Have you heard of 2nd Story? If you haven’t, you should know about this. It’s a live storytelling series in Chicago that features four stories a show, told live in front of an audience. In between each story, the audience is given time to talk amongst themselves (or with other tables) about what the stories reminded them of in their own lives. That’s the “second story” component—it’s the story you share with your friends over a glass of wine or an appetizer.
It kicks so much butt!
I’ll be a featured storyteller for the October show, “Live Through This: Stories from the School of Hard Knocks,” and I decided to go to the opening show of the season with a friend and a fellow storyteller from the October show.
The stories were incredible. You walk into the venue and are directed upstairs to a private bar area where there are tables and comfortable seating. Here, you sit with a friend, order some wine or an appetizer, and chat until the show starts. Since this was the season opener, this show was special. Most of the board members were there, and before each of the four stories, the storyteller was presented by a board member or company member of 2nd Story who offered a “flash” piece, really an “amuse-bouche” of story that led into the “entree” of the featured pieces. I’ve seen a few different shows before, and this really added to the whole concept—it was like the stories themselves became second stories, and then the audience stories became thirds. I hope they will do this format some more in the future.
The lighting fades, the storyteller is lit, and a masterful, careful scoring accompanies each storyteller’s piece. First, the audience laughs with the hijinks of a woman on her first adults-only vacation who explored her sexuality for the first time, at the age of thirty. We talk about our crazy first time experiences and our first adults-only vacations at my table. Next, we hear about a woman’s trip as a seminary student in Venezuela and the bond she formed with another student that reached past an experience so singular to them yet so universal. We discuss our own faiths and times when we had those friends that were only there for a little bit but whom left indelible marks on us. The third story is about a man trying to find his way and recognition after leaving an artistic career with the Neo-Futurists, creating a career with astrology, and finally leaving for a steady job. We talk about the crazy leaps we made, tried, and failed at. Finally, we are treated to a woman’s experience trying S&M play for the first time and the metaphorical marks it left on her awakening. The show ends, and we settle our tabs to leave.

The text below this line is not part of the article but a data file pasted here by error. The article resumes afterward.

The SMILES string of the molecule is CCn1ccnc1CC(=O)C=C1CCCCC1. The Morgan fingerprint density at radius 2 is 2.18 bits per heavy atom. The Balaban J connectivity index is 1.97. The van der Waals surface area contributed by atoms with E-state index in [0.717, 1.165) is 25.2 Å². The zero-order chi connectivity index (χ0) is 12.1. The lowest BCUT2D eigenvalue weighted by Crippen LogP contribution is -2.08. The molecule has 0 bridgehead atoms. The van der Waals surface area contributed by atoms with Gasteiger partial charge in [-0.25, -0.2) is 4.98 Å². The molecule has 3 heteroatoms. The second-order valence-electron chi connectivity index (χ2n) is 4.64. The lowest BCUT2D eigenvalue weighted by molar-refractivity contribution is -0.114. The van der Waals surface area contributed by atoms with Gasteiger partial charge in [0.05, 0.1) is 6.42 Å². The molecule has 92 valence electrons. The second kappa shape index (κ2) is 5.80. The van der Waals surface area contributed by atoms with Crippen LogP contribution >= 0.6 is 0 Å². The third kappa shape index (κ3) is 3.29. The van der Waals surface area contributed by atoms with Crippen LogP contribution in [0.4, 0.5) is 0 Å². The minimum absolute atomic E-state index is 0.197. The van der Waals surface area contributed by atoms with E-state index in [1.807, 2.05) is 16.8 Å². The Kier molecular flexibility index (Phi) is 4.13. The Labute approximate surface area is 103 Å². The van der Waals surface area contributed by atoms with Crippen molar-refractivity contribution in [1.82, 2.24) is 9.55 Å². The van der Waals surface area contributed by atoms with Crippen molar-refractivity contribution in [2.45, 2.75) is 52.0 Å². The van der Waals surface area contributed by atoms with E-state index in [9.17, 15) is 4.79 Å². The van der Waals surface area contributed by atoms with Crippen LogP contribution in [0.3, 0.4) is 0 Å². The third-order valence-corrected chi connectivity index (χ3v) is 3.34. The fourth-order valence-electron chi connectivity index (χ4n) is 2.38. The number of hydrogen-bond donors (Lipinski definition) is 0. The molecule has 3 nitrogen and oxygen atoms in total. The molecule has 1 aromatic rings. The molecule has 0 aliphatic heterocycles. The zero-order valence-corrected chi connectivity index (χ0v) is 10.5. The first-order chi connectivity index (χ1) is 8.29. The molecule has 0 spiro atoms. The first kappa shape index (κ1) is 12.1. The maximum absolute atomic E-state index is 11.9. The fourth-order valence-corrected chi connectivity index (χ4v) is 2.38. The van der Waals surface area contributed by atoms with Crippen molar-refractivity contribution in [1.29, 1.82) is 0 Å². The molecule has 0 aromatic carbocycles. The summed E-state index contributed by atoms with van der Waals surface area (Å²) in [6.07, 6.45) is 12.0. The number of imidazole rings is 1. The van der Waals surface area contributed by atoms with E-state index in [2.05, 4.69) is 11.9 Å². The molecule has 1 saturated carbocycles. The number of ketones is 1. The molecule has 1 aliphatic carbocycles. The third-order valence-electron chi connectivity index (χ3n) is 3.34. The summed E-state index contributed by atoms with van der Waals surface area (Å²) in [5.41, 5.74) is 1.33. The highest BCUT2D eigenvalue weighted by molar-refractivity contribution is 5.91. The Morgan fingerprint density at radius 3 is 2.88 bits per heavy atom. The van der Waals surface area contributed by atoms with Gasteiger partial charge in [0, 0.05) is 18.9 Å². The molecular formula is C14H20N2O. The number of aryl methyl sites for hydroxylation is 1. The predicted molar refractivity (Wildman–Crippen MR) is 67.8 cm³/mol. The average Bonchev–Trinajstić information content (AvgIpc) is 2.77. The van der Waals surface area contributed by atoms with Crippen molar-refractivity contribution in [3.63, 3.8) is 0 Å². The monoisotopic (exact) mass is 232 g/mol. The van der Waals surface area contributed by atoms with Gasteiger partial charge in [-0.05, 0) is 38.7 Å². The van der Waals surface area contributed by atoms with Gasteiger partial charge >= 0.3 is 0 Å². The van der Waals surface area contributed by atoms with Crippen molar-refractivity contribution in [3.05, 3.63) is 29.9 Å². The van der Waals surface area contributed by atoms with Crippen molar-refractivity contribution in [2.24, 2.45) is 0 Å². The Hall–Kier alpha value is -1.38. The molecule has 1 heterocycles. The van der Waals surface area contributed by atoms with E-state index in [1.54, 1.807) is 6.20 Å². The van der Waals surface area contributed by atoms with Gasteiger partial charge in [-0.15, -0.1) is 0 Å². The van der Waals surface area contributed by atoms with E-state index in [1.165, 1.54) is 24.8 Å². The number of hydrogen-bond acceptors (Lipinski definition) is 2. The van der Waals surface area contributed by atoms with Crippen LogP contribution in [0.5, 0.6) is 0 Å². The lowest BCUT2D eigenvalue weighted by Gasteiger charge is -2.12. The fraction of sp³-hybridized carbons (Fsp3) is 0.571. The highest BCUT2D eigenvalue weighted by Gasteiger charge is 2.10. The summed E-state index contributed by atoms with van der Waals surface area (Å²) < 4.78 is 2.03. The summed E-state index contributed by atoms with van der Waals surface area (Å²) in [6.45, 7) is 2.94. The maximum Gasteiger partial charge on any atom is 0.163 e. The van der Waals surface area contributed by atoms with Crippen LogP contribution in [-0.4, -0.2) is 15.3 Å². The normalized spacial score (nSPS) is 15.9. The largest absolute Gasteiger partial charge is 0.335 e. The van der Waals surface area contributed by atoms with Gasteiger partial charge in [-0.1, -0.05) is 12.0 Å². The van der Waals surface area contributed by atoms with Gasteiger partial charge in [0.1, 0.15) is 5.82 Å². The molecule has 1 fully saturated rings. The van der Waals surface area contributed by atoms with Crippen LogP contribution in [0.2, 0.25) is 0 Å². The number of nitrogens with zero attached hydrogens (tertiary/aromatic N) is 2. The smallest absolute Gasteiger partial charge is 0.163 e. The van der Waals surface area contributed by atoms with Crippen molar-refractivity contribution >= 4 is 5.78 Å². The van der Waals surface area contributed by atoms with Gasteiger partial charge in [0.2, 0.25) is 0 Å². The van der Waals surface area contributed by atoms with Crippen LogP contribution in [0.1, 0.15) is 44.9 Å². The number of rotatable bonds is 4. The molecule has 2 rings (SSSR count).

This is a great storytelling event. It allows the audience to participate, really participate, but not in the way of audience-participation theater. Instead, a carefully written, revised, rehearsed, and scored piece is given as a treat to the audience—really, it’s given to friends at a bar over an intimate glass of wine (that’s what you feel). The company says many of the stories that are pitched to and accepted by 2nd Story come from the moments in between the stories told, the moments when you talk to your friends after the show and say, “Man, have I got a story for you.”
The show leaves you inspired to write, to tell your stories, and to question, “What have I done that merits time in front of an audience?” At least, it did for me. I did all of these things on my ride home and after the show. And, Marginalia readers, have I got some stories for you all.
As always, leave questions and comments in my margins.
Have you heard of 2nd Story? If you haven’t, you should know about this. It’s a live storytelling series in Chicago that features four stories a show, told live in …